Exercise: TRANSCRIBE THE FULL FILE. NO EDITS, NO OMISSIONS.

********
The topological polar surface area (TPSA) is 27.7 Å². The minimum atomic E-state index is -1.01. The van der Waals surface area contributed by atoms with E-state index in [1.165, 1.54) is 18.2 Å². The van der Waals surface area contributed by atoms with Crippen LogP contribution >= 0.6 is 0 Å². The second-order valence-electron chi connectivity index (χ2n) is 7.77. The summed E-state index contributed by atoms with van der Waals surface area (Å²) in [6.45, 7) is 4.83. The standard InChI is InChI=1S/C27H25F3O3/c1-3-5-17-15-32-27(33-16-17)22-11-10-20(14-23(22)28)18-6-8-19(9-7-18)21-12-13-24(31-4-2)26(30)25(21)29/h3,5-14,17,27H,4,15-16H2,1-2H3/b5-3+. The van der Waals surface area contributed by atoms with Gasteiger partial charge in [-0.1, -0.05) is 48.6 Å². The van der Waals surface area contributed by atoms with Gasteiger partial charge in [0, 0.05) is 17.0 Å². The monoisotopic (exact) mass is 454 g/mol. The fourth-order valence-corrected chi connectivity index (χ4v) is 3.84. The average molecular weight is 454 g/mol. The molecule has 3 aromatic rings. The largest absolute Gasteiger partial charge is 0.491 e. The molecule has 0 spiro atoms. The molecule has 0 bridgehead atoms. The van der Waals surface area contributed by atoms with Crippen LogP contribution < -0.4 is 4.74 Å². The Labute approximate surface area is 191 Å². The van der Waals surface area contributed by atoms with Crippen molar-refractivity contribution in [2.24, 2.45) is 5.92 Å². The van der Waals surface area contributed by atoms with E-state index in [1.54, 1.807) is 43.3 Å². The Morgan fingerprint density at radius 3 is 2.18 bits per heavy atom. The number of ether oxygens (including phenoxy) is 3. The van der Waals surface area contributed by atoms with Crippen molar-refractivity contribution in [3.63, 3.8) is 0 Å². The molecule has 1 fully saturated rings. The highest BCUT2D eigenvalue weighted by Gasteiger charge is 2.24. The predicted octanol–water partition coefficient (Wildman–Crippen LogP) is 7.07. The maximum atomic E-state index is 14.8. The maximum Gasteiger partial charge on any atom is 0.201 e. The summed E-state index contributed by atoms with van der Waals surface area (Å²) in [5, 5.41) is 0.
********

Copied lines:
The topological polar surface area (TPSA) is 27.7 Å². The minimum atomic E-state index is -1.01. The van der Waals surface area contributed by atoms with E-state index in [1.165, 1.54) is 18.2 Å². The van der Waals surface area contributed by atoms with Crippen LogP contribution >= 0.6 is 0 Å². The second-order valence-electron chi connectivity index (χ2n) is 7.77. The summed E-state index contributed by atoms with van der Waals surface area (Å²) in [6.45, 7) is 4.83. The standard InChI is InChI=1S/C27H25F3O3/c1-3-5-17-15-32-27(33-16-17)22-11-10-20(14-23(22)28)18-6-8-19(9-7-18)21-12-13-24(31-4-2)26(30)25(21)29/h3,5-14,17,27H,4,15-16H2,1-2H3/b5-3+. The van der Waals surface area contributed by atoms with Gasteiger partial charge in [-0.1, -0.05) is 48.6 Å². The van der Waals surface area contributed by atoms with Gasteiger partial charge in [0, 0.05) is 17.0 Å². The monoisotopic (exact) mass is 454 g/mol. The fourth-order valence-corrected chi connectivity index (χ4v) is 3.84. The average molecular weight is 454 g/mol. The molecule has 3 aromatic rings. The largest absolute Gasteiger partial charge is 0.491 e. The molecule has 0 spiro atoms. The molecule has 0 bridgehead atoms. The van der Waals surface area contributed by atoms with Crippen LogP contribution < -0.4 is 4.74 Å². The Labute approximate surface area is 191 Å². The van der Waals surface area contributed by atoms with Crippen molar-refractivity contribution in [2.24, 2.45) is 5.92 Å². The van der Waals surface area contributed by atoms with E-state index in [1.54, 1.807) is 43.3 Å². The Morgan fingerprint density at radius 3 is 2.18 bits per heavy atom. The number of ether oxygens (including phenoxy) is 3. The van der Waals surface area contributed by atoms with Crippen molar-refractivity contribution in [3.63, 3.8) is 0 Å². The molecule has 1 fully saturated rings. The highest BCUT2D eigenvalue weighted by Gasteiger charge is 2.24. The predicted octanol–water partition coefficient (Wildman–Crippen LogP) is 7.07. The maximum atomic E-state index is 14.8. The maximum Gasteiger partial charge on any atom is 0.201 e. The summed E-state index contributed by atoms with van der Waals surface area (Å²) in [5, 5.41) is 0.